Parenting a child with ADHD can be dis-stressful…
These survival tips can help you cope, even on the most difficult days.
Another morning, another scene: Your child with attention deficit hyperactivity disorder (ADHD) won’t brush his teeth, get dressed, or at breakfast, and the school bus comes in 15 minutes. Your meeting starts in an hour, and you have a 30-minute commute.
It’s an understatement to say that, at times, life can be a challenge when you have a child with ADHD. On top of this, parents often blame themselves for their child’s impulsive, aggressive behaviours.
In the stress (it’s really dis-stress) of the moment, it can be easy to overreact, but lashing out at your child or blaming yourself helps no one, says Billi Bittan, PhD, an ADHD coach and therapist in private practice in Tarzana, Calif. Parents need to take care of themselves first to be able to help a child with ADHD. “Like the fight attendant says: Put the oxygen mask on yourself first and help your child,” Brittan advises.
7 – Survival Tips to Help You Cope:
Here’s how you can help yourself cope, even on the most difficult days:
1. Learn as much as you can about ADHD:
The more you know about ADHD, the better you can deal with your child’s behavior and help her to succeed in life. You will feel empowered if you know what to do in various situations, especially when your child acts out. Resources about on the Internet and in bookstores. Write down your questions and take them to your child’s next doctor or counselor appointment.
2. Don’t think you have to do it alone:
Seek professional help, especially if you’re feeling depressed and frustrated or exhausted by your parenting responsibilities. Join a support group for parents of children with ADHD. Sharing ideas and listening to others have a support group in your area, think about starting one or join one online.
3. Stay calm:
Remember that even when you’re having difficulty controlling your child’s behavior, you can still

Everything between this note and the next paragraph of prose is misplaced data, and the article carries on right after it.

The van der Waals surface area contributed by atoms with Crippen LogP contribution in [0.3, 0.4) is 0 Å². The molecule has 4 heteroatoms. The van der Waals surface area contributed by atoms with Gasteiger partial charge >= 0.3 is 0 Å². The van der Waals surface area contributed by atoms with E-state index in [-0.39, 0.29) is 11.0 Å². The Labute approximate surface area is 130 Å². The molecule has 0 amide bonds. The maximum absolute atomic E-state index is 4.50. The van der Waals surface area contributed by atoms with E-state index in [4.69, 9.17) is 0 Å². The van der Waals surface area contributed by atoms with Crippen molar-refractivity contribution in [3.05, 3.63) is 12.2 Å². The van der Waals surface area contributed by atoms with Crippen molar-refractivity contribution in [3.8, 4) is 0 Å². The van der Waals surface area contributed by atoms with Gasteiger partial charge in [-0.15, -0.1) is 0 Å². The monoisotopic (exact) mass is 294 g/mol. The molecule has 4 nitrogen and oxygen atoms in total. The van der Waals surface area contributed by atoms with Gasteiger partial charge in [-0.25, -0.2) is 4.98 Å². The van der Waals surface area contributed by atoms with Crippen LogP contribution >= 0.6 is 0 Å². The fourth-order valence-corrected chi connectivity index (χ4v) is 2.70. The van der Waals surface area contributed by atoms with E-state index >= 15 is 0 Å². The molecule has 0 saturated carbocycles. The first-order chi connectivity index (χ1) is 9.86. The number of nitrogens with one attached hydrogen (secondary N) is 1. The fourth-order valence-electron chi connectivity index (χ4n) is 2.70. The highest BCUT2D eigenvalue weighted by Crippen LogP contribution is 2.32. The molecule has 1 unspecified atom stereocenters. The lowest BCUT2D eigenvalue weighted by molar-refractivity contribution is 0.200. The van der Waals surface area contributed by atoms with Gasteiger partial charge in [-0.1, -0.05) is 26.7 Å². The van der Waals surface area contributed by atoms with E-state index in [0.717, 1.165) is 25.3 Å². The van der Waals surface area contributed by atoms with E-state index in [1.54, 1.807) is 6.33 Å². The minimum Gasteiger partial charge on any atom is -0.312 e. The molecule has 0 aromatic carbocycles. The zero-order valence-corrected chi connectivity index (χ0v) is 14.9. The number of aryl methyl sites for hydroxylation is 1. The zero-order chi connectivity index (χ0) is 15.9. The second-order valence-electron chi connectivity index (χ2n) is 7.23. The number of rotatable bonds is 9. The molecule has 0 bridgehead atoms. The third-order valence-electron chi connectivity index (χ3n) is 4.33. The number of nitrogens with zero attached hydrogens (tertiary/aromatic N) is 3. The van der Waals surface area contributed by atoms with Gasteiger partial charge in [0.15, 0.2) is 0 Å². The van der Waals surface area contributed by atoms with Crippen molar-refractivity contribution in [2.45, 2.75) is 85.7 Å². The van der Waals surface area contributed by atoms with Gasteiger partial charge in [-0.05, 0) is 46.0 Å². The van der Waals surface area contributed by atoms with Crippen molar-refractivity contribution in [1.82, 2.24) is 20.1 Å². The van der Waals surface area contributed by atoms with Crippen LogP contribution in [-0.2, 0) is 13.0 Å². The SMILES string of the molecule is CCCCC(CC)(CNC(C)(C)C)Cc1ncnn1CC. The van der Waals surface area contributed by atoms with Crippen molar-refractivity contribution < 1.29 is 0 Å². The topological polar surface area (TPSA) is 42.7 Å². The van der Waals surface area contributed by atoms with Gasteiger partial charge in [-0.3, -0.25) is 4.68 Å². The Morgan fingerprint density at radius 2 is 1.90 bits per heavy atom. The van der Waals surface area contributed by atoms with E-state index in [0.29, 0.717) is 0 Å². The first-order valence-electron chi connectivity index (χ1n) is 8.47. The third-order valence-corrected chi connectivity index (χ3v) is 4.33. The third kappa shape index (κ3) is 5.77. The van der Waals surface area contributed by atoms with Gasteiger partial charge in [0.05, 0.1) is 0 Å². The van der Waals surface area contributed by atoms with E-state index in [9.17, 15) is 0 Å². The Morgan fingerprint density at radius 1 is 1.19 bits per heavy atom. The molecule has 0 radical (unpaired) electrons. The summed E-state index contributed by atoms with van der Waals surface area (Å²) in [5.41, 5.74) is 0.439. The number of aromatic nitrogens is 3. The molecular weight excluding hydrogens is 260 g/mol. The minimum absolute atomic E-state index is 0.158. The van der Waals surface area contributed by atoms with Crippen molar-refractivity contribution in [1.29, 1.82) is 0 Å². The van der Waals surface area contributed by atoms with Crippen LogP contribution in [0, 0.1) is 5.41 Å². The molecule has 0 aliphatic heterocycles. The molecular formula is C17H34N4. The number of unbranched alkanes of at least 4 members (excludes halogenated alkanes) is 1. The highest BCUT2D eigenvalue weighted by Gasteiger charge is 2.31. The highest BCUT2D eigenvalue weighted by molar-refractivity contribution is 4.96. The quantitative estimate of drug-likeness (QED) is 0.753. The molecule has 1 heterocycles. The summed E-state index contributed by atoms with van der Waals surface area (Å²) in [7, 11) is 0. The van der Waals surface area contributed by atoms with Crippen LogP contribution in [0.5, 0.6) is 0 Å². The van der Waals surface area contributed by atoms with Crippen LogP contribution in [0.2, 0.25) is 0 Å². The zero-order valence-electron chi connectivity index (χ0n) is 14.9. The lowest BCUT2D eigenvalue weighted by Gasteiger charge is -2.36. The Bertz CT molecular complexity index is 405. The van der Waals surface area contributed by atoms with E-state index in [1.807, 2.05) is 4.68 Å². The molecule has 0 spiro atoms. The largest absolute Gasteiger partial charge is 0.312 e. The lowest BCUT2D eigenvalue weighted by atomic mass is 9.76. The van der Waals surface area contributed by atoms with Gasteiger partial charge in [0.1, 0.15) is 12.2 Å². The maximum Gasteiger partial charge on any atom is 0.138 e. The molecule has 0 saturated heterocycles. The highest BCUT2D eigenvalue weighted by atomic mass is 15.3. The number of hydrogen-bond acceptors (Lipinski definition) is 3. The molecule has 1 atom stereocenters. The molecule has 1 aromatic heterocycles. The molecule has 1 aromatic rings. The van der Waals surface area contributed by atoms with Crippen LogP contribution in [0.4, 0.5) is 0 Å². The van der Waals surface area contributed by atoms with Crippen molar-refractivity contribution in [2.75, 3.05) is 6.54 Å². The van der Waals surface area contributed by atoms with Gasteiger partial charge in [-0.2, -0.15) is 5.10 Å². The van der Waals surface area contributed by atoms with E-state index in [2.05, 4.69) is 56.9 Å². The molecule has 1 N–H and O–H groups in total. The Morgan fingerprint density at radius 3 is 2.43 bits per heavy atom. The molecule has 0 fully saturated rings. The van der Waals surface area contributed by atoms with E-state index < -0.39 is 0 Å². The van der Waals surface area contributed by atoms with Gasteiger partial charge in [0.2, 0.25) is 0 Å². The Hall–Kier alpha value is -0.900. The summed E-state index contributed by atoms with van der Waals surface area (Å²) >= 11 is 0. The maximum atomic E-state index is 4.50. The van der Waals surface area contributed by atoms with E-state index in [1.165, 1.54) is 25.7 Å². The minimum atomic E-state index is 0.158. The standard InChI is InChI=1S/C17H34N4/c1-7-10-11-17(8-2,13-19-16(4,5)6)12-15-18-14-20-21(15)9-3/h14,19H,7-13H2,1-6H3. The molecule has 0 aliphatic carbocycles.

control your own. Getting frustrated and angry when your child doesn’t listen or is forgetful won’t help. It will likely only make maters worse. You’re child’s role model Bittan says, so act the way you would like her to act.
4. Schedule “me” time:
You need to pay attention to your health, both physical and mental, to be better able to take care of your child. You can’t take care of your child if you’re sick, Bittan says. Take time each day to do a favorite activity, whether that’s reading a book, doing yoga, or talking on the phone. Eat right, exercise, and manage your stress. Taking advantage of my individualized HealthTest© to make sure you’re not nutrient deficient which can certainly affect your emotions, may be the best first step in taking care of YOU!
5. Focus on the positives:
Make a list of all the things that are positive, valuable, and unique about your son or daughter. The more you believe that your child can learn and succeed, the more likely it will be to happen. Think about this list every morning when you wake up, and you will start your day with a smile.
Again, if you’re nutrient deficient you can cope so much better. I would also suggest that you start to journal – get out all the yuck of each day – make this part of your health program – it was one of the best things I learnt to do and still do it today.
6. Have realistic expectations:
If you set high expectations that your child won’t be able to achieve, you’re seeing him – and yourself – up for failure. “You wouldn’t ask a child in a wheelchair to climb the stairs to his room,” says Bittan. Know your child’s limitations and don’t expect the impossible. “You can raise the bar,” she explains, “but do it slowly and be sure to celebrate the achievements your child makes along the way together.”
7. Simplify your life:
As a parent of a child with ADHD, you automatically have a lot on your plate. Don’t agree to take on more outside duties than you can handle. If you limit your commitments, you won’t feel as harried and will be better able to concentrate on what’s important for your child.
While parenting a child with ADHD can be dis-stressful, focusing on the positives, seeking support from others, and taking care of yourself can make your job easier and more rewarding.
I believe that the most important thing you can start to do immediately which will make incredible changes is to change your household food plan. For more information check out my blog yesterday and when you get your own HealthTest© report you personal food program can become applicable to the whole family – how great is this offering?
For all parents who are dealing with ADD and ADHD, first let me tell you how proud I am of you for having to learn how to make your life right for you both Mom and Dad, and maybe even a brother or sister – when you do it together the rewards will be seen by all of you, and the benefits will be the rewards of how you’ve changed – when you see your child living better – which of course benefits everyone.
I hope these last two days have given those who are dealing with these issues some hope and a road for more answers. This is all and always about –
Planning for Tomorrow’s Good Health – TODAY!™